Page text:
Before his match with Briton Steve Lewington, he loudly articulated his disdain for the British and refused to shake Lewington’s hand before the bell. Scanning the booing crowd, DiBiase Jr. then questioned the depth of the area’s “gene pool.” He was eventually disqualified by the referee for spending too much time outside the ring.
Like his father before him, Afa Jr. is adept at leaping from the top rope onto a fallen opponent.
During his FCW heavyweight title match with Billy Kidman, however, Afa Jr.’s vaunted “frog splash” missed. However, he effectively gouged Kidman’s eyes, rammed him shoulder-first into a metal post and appeared to bite him on the forehead.
After completing a difficult move that involved slamming Kidman onto his back from the top rope, Afa Jr. pinned him to retain the title.
“I turned pro at 13,” Afa Jr. said before the match. “It was in Austria. Back then, I was about as tall as I am now, about 6-foot-2, but I only weighed about 190. I wrestled in high school and played football at the University of Connecticut, but I blew my knee out. That’s when I decided to go into the family business [full time].”
The decision wasn’t easy, he said.
“I wanted to make my own way in football.”
‘You Can Never Leave’
Nattie Neidhart engaged in a tag-team match with partner Victoria against the Bella Twins.
It was a match that men in the crowd seemed to particularly enjoy, as any of the competent women wrestlers could probably succeed in less-violent endeavors, such as swimsuit modeling.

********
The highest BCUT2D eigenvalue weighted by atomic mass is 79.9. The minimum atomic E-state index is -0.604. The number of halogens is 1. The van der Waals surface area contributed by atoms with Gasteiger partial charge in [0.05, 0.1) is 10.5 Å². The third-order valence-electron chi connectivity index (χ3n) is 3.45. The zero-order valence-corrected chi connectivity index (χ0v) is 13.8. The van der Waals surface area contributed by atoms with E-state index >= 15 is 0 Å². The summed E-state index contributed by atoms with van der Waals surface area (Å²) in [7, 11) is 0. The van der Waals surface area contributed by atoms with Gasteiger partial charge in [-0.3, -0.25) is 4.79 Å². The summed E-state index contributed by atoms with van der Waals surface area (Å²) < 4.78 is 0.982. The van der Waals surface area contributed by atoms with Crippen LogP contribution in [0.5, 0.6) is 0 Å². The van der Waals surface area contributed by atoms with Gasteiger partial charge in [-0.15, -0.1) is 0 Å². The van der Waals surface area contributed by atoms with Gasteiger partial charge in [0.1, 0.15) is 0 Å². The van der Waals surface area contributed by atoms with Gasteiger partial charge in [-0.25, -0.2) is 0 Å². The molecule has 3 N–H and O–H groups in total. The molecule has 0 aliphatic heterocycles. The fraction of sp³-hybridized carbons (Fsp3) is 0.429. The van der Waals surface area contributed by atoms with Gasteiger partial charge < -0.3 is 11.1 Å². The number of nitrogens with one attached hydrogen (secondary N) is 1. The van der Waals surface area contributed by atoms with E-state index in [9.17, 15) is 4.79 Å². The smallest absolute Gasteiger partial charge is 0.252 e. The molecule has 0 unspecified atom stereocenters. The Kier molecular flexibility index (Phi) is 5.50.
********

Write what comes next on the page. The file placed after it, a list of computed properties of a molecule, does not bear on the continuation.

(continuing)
Together, the Bella Twins may have weighed less than 200 pounds, but their acrobatic moves, deceptive strength and fiery combativeness was too much for Neidhart and Victoria, who lost when Neidhart was pinned.
Afterward, Neidhart and Victoria argued with each other, the referee and their opponents in a display that could have made Rowdy Roddy Piper blush.
“I like the theatrics and the athleticism,” Nattie Neidhart said before the bout. “I have a good feeling. I love what I’m doing and I have the best trainers in the world in Steve Keirn and Tom Pritchard.
“It’s my passion. It’s my family’s passion. It’s part of my happiness and sense of fulfillment.”
The adrenaline rush and interaction with fans is also like an addiction, she said.
“It’s like ‘Hotel California.’ You can check out, but you can never leave.”
Reporter Geoff Fox can be reached at (813) 948-4217 or email@example.com.